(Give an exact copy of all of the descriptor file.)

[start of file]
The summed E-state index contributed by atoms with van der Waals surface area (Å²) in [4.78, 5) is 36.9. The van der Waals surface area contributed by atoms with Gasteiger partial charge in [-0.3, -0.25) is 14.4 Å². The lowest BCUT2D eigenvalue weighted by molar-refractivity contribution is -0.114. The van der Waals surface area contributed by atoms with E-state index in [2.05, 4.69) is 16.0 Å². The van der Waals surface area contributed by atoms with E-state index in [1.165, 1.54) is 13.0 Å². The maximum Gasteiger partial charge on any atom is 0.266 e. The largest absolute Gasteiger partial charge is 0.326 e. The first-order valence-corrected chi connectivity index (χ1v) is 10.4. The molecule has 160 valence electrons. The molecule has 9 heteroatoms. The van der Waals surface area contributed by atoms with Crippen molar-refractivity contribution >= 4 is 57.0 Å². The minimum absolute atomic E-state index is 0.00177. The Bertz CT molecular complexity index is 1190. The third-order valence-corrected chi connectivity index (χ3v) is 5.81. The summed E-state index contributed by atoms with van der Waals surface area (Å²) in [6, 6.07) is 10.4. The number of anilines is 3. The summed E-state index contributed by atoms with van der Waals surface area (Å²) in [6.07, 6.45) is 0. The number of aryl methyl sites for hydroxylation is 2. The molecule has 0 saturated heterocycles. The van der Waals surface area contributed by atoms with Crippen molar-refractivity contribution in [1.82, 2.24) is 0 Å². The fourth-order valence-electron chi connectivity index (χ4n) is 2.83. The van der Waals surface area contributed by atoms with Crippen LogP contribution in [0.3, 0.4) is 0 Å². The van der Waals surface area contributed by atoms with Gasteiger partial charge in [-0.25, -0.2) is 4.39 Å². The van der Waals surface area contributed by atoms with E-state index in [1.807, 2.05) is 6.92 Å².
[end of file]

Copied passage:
The summed E-state index contributed by atoms with van der Waals surface area (Å²) in [4.78, 5) is 36.9. The van der Waals surface area contributed by atoms with Gasteiger partial charge in [-0.3, -0.25) is 14.4 Å². The lowest BCUT2D eigenvalue weighted by molar-refractivity contribution is -0.114. The van der Waals surface area contributed by atoms with E-state index in [2.05, 4.69) is 16.0 Å². The van der Waals surface area contributed by atoms with E-state index in [1.165, 1.54) is 13.0 Å². The maximum Gasteiger partial charge on any atom is 0.266 e. The largest absolute Gasteiger partial charge is 0.326 e. The first-order valence-corrected chi connectivity index (χ1v) is 10.4. The molecule has 160 valence electrons. The molecule has 9 heteroatoms. The van der Waals surface area contributed by atoms with Crippen molar-refractivity contribution >= 4 is 57.0 Å². The minimum absolute atomic E-state index is 0.00177. The Bertz CT molecular complexity index is 1190. The third-order valence-corrected chi connectivity index (χ3v) is 5.81. The summed E-state index contributed by atoms with van der Waals surface area (Å²) in [6, 6.07) is 10.4. The number of anilines is 3. The summed E-state index contributed by atoms with van der Waals surface area (Å²) in [6.07, 6.45) is 0. The number of aryl methyl sites for hydroxylation is 2. The molecule has 0 saturated heterocycles. The van der Waals surface area contributed by atoms with Crippen molar-refractivity contribution in [1.82, 2.24) is 0 Å². The fourth-order valence-electron chi connectivity index (χ4n) is 2.83. The van der Waals surface area contributed by atoms with Crippen LogP contribution in [0.3, 0.4) is 0 Å². The van der Waals surface area contributed by atoms with Gasteiger partial charge in [-0.25, -0.2) is 4.39 Å². The van der Waals surface area contributed by atoms with E-state index in [1.807, 2.05) is 6.92 Å².